It's a good guess that Senators Bill Cassidy of Louisiana and Lindsey Graham of South Carolina went to bed angry on Monday, Sept. 26, if they got any sleep at all. The duo is pushing for the latest GOP effort to repeal Obamacare, the Graham-Cassidy bill, which suffered a blow on Monday when Senator Susan Collins of Maine announced she'd be voting against it. So what does this mean for the bill, and for the future of the Affordable Care Act (ACA, aka Obamacare)?
Collins said in her announcement on Monday, according to The New York Times,
Health care is a deeply personal, complex issue that affects every single one of us and one-sixth of the American economy. Sweeping reforms to our health care system and to Medicaid can't be done well in a compressed time frame, especially when the actual bill is a moving target. Today, we find out that there is now a fourth version of the Graham-Cassidy proposal, which is as deeply flawed as the previous iterations. The fact that a new version of this bill was released the very week we are supposed to vote compounds the problem.
Collins is the third Republican senator to state that she opposes the bill, joining Senators Rand Paul (R-KY) and John McCain (R-AZ). With only 52 senators in the party, Cassidy and Graham don't have much room for defections by their colleagues. At present, the bill needs 51 votes to pass. Even if Vice President Mike Pence pulls a tiebreaker vote in their favor, with three senators out and assumedly no Democratic senators on board, the chances of the bill's passing appear remote.
Graham-Cassidy is the latest of four attempts this year by Senate Republicans to repeal and replace the ACA, all of which have so far failed.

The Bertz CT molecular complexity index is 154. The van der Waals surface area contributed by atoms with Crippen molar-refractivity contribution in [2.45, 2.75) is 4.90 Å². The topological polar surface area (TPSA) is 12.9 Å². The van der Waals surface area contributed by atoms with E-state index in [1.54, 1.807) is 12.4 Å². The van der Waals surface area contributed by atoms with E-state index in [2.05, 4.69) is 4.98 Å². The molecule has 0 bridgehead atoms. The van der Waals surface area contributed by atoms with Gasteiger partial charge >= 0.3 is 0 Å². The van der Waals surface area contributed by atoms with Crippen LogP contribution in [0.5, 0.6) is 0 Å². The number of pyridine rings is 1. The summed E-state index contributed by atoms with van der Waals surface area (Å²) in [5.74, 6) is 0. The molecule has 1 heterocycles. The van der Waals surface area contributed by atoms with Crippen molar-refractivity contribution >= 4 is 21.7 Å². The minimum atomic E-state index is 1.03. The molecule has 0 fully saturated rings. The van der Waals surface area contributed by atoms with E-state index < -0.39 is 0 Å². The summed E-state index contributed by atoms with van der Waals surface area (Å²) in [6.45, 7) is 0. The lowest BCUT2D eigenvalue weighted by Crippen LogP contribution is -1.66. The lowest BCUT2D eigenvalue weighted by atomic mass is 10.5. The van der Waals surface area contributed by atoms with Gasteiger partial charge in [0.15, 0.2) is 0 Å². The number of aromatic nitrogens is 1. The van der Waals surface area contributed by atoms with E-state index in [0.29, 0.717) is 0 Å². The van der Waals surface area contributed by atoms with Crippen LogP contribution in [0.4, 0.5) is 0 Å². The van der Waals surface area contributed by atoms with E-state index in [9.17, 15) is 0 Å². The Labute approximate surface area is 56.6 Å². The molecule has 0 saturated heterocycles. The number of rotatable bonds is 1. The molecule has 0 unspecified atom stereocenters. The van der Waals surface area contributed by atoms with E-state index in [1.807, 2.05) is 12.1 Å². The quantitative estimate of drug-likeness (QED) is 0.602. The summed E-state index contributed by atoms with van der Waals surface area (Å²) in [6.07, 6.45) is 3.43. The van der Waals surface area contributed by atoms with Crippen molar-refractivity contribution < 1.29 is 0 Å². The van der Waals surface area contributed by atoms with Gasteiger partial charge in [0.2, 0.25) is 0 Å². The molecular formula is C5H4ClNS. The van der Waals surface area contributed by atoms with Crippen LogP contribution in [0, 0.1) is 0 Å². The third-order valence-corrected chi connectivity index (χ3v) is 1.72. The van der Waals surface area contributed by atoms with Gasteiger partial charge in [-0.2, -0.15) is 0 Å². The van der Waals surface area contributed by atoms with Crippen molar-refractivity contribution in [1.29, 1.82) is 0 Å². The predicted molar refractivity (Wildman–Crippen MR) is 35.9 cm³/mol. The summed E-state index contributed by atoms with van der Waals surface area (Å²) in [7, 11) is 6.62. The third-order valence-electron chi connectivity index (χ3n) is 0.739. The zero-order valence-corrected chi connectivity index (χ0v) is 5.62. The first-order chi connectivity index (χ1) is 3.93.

In the immediate future, it's unclear whether, with an almost-certain failure, the Senate will even put the bill to a vote, which had been slated for this week. The awkward decision is up to Senate Majority Leader Mitch McConnell, who has endured three failures already this year.
On Monday night, Senators Bernie Sanders, Amy Kloubachar, Graham, and Cassidy appeared on CNN to debate the health care issue. Asked about plans for a vote, Graham hinted that he'd want to see it happen, saying,
We are going to press on. It's OK to vote. It's OK to fall short, if you do, for an idea that you believe in.
Further ahead, the picture of Obamacare is even less clear -- but it doesn't look likely that the GOP will be successful in repealing and replacing with the current Senate. After Sept. 30, the voting rules change so that the GOP would need a 60-vote majority to pass anything. Holding only 52 seats, it's unlikely they'd produce a bill that would cause eight of their Democratic colleagues to support it.
On Monday, the Capitol was packed with protestors there to attend the Senate hearing on the bill. Videos of protestors in wheelchairs being dragged out of the hearing went viral.
The GOP senators defecting from the party line vote have various reasons for doing so. Collins cited the opposition of industry leaders, cuts to Medicaid, and the projected impacts on the insured; Paul's decision to oppose the bill was because it wasn't a far enough departure from the ACA, calling it "Obamacare Lite." McCain stressed that a decision affecting a large portion of the economy shouldn't be made in haste.
Jimmy Kimmel, who has become an unexpected figurehead in the health care battle, expressed his reaction to Collins' opposition on social media:
While many are undoubtedly rejoicing at the projected failure of Graham-Cassidy, it's not yet time to assume that Obamacare is safe. Politico reports that the GOP is already looking ahead for their next opportunity to attack the health care bill. And for an issue this divisive and impactful, it's never too early to anticipate the next battle.